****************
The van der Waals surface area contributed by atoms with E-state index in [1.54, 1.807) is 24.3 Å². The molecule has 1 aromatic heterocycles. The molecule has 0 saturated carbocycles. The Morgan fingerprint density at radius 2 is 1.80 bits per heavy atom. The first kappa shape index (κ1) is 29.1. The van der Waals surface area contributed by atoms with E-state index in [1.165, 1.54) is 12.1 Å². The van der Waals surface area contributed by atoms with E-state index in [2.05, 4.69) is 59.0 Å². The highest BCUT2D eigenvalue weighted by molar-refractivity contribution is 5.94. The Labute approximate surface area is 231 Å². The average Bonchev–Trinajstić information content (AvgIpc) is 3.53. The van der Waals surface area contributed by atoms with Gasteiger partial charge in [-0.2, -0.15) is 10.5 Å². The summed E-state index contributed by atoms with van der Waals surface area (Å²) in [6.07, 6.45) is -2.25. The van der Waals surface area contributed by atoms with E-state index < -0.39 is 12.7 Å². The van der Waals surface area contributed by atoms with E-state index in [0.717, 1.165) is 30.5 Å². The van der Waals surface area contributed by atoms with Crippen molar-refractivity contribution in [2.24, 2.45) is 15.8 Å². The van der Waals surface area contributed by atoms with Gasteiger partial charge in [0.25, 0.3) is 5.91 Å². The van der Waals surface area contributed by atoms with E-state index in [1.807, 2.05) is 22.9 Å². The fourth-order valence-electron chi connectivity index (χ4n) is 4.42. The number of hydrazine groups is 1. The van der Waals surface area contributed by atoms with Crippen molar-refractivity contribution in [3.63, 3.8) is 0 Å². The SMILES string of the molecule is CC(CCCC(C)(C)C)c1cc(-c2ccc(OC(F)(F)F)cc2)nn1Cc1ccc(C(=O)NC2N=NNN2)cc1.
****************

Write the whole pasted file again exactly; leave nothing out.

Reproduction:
The van der Waals surface area contributed by atoms with E-state index in [1.54, 1.807) is 24.3 Å². The molecule has 1 aromatic heterocycles. The molecule has 0 saturated carbocycles. The Morgan fingerprint density at radius 2 is 1.80 bits per heavy atom. The first kappa shape index (κ1) is 29.1. The van der Waals surface area contributed by atoms with E-state index in [1.165, 1.54) is 12.1 Å². The van der Waals surface area contributed by atoms with E-state index in [2.05, 4.69) is 59.0 Å². The highest BCUT2D eigenvalue weighted by molar-refractivity contribution is 5.94. The Labute approximate surface area is 231 Å². The average Bonchev–Trinajstić information content (AvgIpc) is 3.53. The van der Waals surface area contributed by atoms with Gasteiger partial charge in [-0.2, -0.15) is 10.5 Å². The summed E-state index contributed by atoms with van der Waals surface area (Å²) in [6.07, 6.45) is -2.25. The van der Waals surface area contributed by atoms with E-state index < -0.39 is 12.7 Å². The van der Waals surface area contributed by atoms with E-state index in [0.717, 1.165) is 30.5 Å². The van der Waals surface area contributed by atoms with Crippen molar-refractivity contribution in [2.24, 2.45) is 15.8 Å². The van der Waals surface area contributed by atoms with Gasteiger partial charge in [0.25, 0.3) is 5.91 Å². The van der Waals surface area contributed by atoms with E-state index in [1.807, 2.05) is 22.9 Å². The fourth-order valence-electron chi connectivity index (χ4n) is 4.42. The number of hydrazine groups is 1. The van der Waals surface area contributed by atoms with Crippen molar-refractivity contribution in [3.63, 3.8) is 0 Å². The SMILES string of the molecule is CC(CCCC(C)(C)C)c1cc(-c2ccc(OC(F)(F)F)cc2)nn1Cc1ccc(C(=O)NC2N=NNN2)cc1.